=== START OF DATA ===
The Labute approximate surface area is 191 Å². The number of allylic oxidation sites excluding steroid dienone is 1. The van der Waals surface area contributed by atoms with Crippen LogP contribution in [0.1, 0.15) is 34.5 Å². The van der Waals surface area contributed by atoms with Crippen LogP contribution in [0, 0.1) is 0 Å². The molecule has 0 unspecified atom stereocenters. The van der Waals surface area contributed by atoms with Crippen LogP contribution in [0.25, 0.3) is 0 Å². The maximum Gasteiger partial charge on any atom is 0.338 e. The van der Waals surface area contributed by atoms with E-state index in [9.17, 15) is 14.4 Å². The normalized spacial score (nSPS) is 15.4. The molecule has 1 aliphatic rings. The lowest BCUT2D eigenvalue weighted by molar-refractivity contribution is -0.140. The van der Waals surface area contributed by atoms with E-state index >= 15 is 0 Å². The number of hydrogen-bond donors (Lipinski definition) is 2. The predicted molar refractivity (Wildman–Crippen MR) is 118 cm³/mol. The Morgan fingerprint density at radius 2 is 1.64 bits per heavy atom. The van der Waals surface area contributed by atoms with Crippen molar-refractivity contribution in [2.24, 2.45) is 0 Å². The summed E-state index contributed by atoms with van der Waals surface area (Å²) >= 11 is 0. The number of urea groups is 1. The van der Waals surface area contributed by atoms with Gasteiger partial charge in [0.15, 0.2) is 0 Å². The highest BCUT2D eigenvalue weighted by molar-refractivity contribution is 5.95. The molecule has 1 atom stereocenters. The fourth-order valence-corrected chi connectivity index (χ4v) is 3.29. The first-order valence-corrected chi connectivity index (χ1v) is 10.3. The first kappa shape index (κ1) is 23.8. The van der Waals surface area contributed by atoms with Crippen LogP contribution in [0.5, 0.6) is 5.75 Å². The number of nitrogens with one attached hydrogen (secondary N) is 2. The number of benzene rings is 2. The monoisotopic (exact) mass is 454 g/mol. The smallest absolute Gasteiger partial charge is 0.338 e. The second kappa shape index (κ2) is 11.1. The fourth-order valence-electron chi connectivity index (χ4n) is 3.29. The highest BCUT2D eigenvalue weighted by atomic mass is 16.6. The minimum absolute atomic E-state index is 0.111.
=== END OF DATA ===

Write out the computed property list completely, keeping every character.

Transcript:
The Labute approximate surface area is 191 Å². The number of allylic oxidation sites excluding steroid dienone is 1. The van der Waals surface area contributed by atoms with Crippen LogP contribution in [0.1, 0.15) is 34.5 Å². The van der Waals surface area contributed by atoms with Crippen LogP contribution in [0, 0.1) is 0 Å². The molecule has 0 unspecified atom stereocenters. The van der Waals surface area contributed by atoms with Crippen LogP contribution in [0.25, 0.3) is 0 Å². The maximum Gasteiger partial charge on any atom is 0.338 e. The van der Waals surface area contributed by atoms with E-state index in [9.17, 15) is 14.4 Å². The normalized spacial score (nSPS) is 15.4. The molecule has 1 aliphatic rings. The lowest BCUT2D eigenvalue weighted by molar-refractivity contribution is -0.140. The van der Waals surface area contributed by atoms with E-state index >= 15 is 0 Å². The number of hydrogen-bond donors (Lipinski definition) is 2. The predicted molar refractivity (Wildman–Crippen MR) is 118 cm³/mol. The Morgan fingerprint density at radius 2 is 1.64 bits per heavy atom. The van der Waals surface area contributed by atoms with Crippen molar-refractivity contribution in [2.24, 2.45) is 0 Å². The summed E-state index contributed by atoms with van der Waals surface area (Å²) >= 11 is 0. The number of urea groups is 1. The van der Waals surface area contributed by atoms with Gasteiger partial charge in [0.15, 0.2) is 0 Å². The highest BCUT2D eigenvalue weighted by molar-refractivity contribution is 5.95. The molecule has 1 atom stereocenters. The fourth-order valence-corrected chi connectivity index (χ4v) is 3.29. The first-order valence-corrected chi connectivity index (χ1v) is 10.3. The first kappa shape index (κ1) is 23.8. The van der Waals surface area contributed by atoms with Crippen LogP contribution in [0.5, 0.6) is 5.75 Å². The number of nitrogens with one attached hydrogen (secondary N) is 2. The number of benzene rings is 2. The monoisotopic (exact) mass is 454 g/mol. The smallest absolute Gasteiger partial charge is 0.338 e. The second kappa shape index (κ2) is 11.1. The fourth-order valence-electron chi connectivity index (χ4n) is 3.29. The highest BCUT2D eigenvalue weighted by atomic mass is 16.6. The minimum absolute atomic E-state index is 0.111.